Also, if we are to trust Humbert as a narrator, the fact is that Lolita initiates most of the first sexual encounters between the pair. When Humbert first moves into the Hayes household, Lolita comes into Humbert’s study often and sits on his lap. One might argue that these actions are childish and innocent, but Lolita must notice the way that Humbert looks at her and acts around her when she gets close to him. Lolita’s awareness is proven when she is about to leave for camp, as she runs into Humbert’s arms and kisses him. This kiss is the first intimate encounter between the couple, and it is initiated by Lolita. Although Lolita may not know the consequences of her actions, it is important to note that Humbert does not coerce Lolita in any way. In fact, Humbert urges himself to remember that she is only a child. On the way home from camp, Lolita initiates a sexual encounter by asking Humbert if he does not care for her, and when he asks why she would think that, she replies, “Well you haven’t kissed me yet, have you?” (112). Humbert claims that “Lolita positively flowed into his [arms],” and that she “pressed her mouth to [his] so hard that [he] felt her big front teeth” (113). Throughout this entire embrace, Humbert thinks to himself, “remember she is only a child,” (112) and admits that he knows that for her, the relationship is “but an innocent game” (113). Also, Humbert is very adamant about the fact that it was Lolita who seduced him to have sex. It might be possible that Humbert is untrustworthy as a narrator, especially because he is so defensive about the occasion as it unfolds. The narrator begins to tell the story of the couple’s first time having sex by exclaiming, “Frigid gentlewoman of the jury! . . . I am going to tell you something very strange: it was she who seduced me” (132). This explanation might be a blatant lie, but as Humbert continues to tell the story, he provides enough detail to signify that he might be telling the truth. According to Humbert, Lolita initiates the sex by showing the narrator the “game she and Charlie had played,” at camp, and expressing her surprise that Humbert “never did it when [he was] a kid” (133). Humbert places emphasis on the fact that he is not even Lolita’s first lover, and that she insists on telling him “the way she had been debauched” (135). By including all of this information, Humbert desperately tries to make listeners aware that Lolita is already a sexual being before he has sex with her. This piece of the story and the fact that Lolita initiates the sex displays that Lolita has agency in the sexual engagement. However, even though these crucial parts of the relationship show that Lolita is aware of everything that is going on, she still does not realize the consequences of her actions, and when things begin to go downhill she feels increasingly trapped.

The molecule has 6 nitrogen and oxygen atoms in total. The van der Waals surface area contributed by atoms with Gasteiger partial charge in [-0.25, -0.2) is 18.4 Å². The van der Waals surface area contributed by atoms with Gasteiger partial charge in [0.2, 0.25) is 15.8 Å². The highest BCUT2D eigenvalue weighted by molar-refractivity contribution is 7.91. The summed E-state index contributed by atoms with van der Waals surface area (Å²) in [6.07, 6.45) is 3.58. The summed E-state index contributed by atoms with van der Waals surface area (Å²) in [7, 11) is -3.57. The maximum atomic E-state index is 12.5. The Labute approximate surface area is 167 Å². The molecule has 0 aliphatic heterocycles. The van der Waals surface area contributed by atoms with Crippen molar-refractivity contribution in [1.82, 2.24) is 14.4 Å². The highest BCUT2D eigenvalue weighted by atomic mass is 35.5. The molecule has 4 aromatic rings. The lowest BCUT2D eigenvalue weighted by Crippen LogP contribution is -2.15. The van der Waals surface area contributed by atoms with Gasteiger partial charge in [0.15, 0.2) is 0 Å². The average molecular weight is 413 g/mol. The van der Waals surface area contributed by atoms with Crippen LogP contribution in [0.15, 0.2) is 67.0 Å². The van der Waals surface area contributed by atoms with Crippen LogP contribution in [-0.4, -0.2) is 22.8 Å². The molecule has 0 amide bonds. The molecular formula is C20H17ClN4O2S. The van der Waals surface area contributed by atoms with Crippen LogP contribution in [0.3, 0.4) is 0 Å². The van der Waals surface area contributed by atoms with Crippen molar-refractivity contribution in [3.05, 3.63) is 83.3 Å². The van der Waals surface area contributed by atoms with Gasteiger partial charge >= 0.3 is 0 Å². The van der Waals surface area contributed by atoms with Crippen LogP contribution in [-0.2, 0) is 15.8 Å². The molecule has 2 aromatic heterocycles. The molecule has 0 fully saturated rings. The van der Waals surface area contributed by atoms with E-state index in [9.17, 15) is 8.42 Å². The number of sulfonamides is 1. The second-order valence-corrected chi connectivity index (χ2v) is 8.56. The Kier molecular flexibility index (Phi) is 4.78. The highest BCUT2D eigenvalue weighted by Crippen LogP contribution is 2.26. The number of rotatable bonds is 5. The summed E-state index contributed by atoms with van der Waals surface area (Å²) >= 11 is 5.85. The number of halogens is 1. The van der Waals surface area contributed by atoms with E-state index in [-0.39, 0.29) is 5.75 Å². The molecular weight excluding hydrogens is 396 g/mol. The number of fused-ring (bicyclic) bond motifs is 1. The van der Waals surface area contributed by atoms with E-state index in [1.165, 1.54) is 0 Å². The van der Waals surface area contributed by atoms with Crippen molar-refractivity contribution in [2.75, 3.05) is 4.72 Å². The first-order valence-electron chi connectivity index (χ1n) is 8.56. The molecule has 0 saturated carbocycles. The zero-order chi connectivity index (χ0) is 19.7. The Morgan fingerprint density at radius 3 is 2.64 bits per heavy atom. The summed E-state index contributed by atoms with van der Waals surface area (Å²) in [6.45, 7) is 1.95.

Lolita plays mind games with Humbert from the very start of the relationship, making him feel guilty for the circumstances the couple is in, and maybe also signifying that she is uncomfortable with the relationship. After the first time the couple has sex, Lolita begins to call Humbert a “brute” (140) and a “dirty, dirty old man” (141). Immediately, Humbert begins to feel remorse because of the way Lolita acts after the sex. He notices that she is miserable, and concludes that he has forced her into a living nightmare. Although Humbert takes responsibility for Lolita’s misery, I still argue that Lolita is playing mind games with the narrator. She tells him, “You chump. . . You revolting creature. I was a daisy-fresh girl, and look what you’ve done to me. I ought to call the police and tell them you raped me.” Not simply does Lolita toy with Humbert’s emotions; she threatens to get him in legal trouble. She also complains of pains, and accuses Humbert of tearing “something inside her” (141). This specific accusation, as Lolita must know, particularly attacks Humbert’s mind, because the narrator seriously cares about this young girl and her well-being. Lolita knows that her and Humbert’s encounters are legally and morally wrong, and she uses this knowledge against Humbert when she tries to make him feel guilty. Lolita’s occasional threatening comments and complaints mixed in with her consent to the relationship and the sex confuses Humbert. While Humbert is left feeling confused and paranoid, Lolita knows exactly what she is doing, and she purposely plays these mind games with the narrator. On the other hand, although these mind games are tormenting and painful for Humbert, they might be signs that Lolita actually feels trapped and uncomfortable in the relationship. Many believe that Lolita’s mind games are a part of the thrilling game that she is playing with Humbert for her own benefit. While this is true to some extent, Lolita knows that the mood swings and threatening comments toy with Humbert’s emotions and watching him struggle with her behavior is fun for her, the comments and complaints might have some truth to them. One cannot ignore that the complaints she makes might imply that she does feel uncomfortable and that she has made a mistake. Also, an important fact to note is that still, at this point, Lolita does not know that her mother is dead. Once Lolita finds out the truth about her mother, she has even more reason to feel as if she has no other choice than to go with this man wherever he takes her.